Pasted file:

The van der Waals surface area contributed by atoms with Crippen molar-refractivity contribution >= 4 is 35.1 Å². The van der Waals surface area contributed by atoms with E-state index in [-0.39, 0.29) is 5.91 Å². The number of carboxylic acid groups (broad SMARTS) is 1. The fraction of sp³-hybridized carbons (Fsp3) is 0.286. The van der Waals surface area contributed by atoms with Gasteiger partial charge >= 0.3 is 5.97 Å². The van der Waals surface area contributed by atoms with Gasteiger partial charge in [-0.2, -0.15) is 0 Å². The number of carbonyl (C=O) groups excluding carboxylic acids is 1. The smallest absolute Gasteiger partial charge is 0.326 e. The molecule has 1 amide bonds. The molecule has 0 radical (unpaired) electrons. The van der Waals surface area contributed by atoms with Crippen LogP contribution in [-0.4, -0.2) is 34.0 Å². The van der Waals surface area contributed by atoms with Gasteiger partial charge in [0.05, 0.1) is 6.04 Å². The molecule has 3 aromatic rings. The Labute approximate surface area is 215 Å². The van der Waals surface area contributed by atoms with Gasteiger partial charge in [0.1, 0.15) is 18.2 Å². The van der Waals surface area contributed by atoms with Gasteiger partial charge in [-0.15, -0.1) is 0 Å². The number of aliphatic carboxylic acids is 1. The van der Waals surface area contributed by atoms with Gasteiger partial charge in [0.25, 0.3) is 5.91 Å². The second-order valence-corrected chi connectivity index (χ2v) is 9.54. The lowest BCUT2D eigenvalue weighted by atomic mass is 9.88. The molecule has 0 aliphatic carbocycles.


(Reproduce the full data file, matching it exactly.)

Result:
The van der Waals surface area contributed by atoms with Crippen molar-refractivity contribution >= 4 is 35.1 Å². The van der Waals surface area contributed by atoms with E-state index in [-0.39, 0.29) is 5.91 Å². The number of carboxylic acid groups (broad SMARTS) is 1. The fraction of sp³-hybridized carbons (Fsp3) is 0.286. The van der Waals surface area contributed by atoms with Gasteiger partial charge >= 0.3 is 5.97 Å². The van der Waals surface area contributed by atoms with Gasteiger partial charge in [-0.2, -0.15) is 0 Å². The number of carbonyl (C=O) groups excluding carboxylic acids is 1. The smallest absolute Gasteiger partial charge is 0.326 e. The molecule has 1 amide bonds. The molecule has 0 radical (unpaired) electrons. The van der Waals surface area contributed by atoms with Crippen LogP contribution in [-0.4, -0.2) is 34.0 Å². The van der Waals surface area contributed by atoms with Gasteiger partial charge in [0.05, 0.1) is 6.04 Å². The molecule has 3 aromatic rings. The Labute approximate surface area is 215 Å². The van der Waals surface area contributed by atoms with Gasteiger partial charge in [0.1, 0.15) is 18.2 Å². The van der Waals surface area contributed by atoms with Gasteiger partial charge in [-0.15, -0.1) is 0 Å². The number of aliphatic carboxylic acids is 1. The van der Waals surface area contributed by atoms with Gasteiger partial charge in [0.25, 0.3) is 5.91 Å². The second-order valence-corrected chi connectivity index (χ2v) is 9.54. The lowest BCUT2D eigenvalue weighted by atomic mass is 9.88. The molecule has 0 aliphatic carbocycles.